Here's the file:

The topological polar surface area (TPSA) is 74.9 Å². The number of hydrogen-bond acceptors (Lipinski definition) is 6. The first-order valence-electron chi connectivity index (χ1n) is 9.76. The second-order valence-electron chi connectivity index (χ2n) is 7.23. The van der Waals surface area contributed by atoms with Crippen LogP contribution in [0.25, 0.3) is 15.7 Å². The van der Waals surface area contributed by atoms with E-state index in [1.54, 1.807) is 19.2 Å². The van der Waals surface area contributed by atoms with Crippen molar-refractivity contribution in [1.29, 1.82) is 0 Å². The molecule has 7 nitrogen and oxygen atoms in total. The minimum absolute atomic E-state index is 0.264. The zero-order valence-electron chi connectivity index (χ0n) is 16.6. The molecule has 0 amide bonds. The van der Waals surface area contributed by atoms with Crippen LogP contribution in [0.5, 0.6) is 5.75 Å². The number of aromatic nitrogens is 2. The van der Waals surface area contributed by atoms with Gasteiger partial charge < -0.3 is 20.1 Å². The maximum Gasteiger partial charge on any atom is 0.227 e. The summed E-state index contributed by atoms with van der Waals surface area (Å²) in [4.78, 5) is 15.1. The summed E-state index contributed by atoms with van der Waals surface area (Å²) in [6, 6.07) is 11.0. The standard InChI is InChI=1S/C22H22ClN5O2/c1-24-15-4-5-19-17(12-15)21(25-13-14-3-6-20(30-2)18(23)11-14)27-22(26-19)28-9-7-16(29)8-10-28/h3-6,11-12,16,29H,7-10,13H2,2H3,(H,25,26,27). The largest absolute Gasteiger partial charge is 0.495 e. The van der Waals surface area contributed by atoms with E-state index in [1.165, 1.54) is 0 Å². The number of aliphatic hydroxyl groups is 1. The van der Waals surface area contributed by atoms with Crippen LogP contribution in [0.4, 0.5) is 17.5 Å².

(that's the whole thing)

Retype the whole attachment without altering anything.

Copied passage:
The topological polar surface area (TPSA) is 74.9 Å². The number of hydrogen-bond acceptors (Lipinski definition) is 6. The first-order valence-electron chi connectivity index (χ1n) is 9.76. The second-order valence-electron chi connectivity index (χ2n) is 7.23. The van der Waals surface area contributed by atoms with Crippen LogP contribution in [0.25, 0.3) is 15.7 Å². The van der Waals surface area contributed by atoms with E-state index in [1.54, 1.807) is 19.2 Å². The van der Waals surface area contributed by atoms with Crippen molar-refractivity contribution in [1.29, 1.82) is 0 Å². The molecule has 7 nitrogen and oxygen atoms in total. The minimum absolute atomic E-state index is 0.264. The zero-order valence-electron chi connectivity index (χ0n) is 16.6. The molecule has 0 amide bonds. The van der Waals surface area contributed by atoms with Crippen LogP contribution in [0.5, 0.6) is 5.75 Å². The number of aromatic nitrogens is 2. The van der Waals surface area contributed by atoms with Gasteiger partial charge < -0.3 is 20.1 Å². The maximum Gasteiger partial charge on any atom is 0.227 e. The summed E-state index contributed by atoms with van der Waals surface area (Å²) in [4.78, 5) is 15.1. The summed E-state index contributed by atoms with van der Waals surface area (Å²) in [6, 6.07) is 11.0. The standard InChI is InChI=1S/C22H22ClN5O2/c1-24-15-4-5-19-17(12-15)21(25-13-14-3-6-20(30-2)18(23)11-14)27-22(26-19)28-9-7-16(29)8-10-28/h3-6,11-12,16,29H,7-10,13H2,2H3,(H,25,26,27). The largest absolute Gasteiger partial charge is 0.495 e. The van der Waals surface area contributed by atoms with E-state index in [1.165, 1.54) is 0 Å². The number of aliphatic hydroxyl groups is 1. The van der Waals surface area contributed by atoms with Crippen LogP contribution in [0.4, 0.5) is 17.5 Å².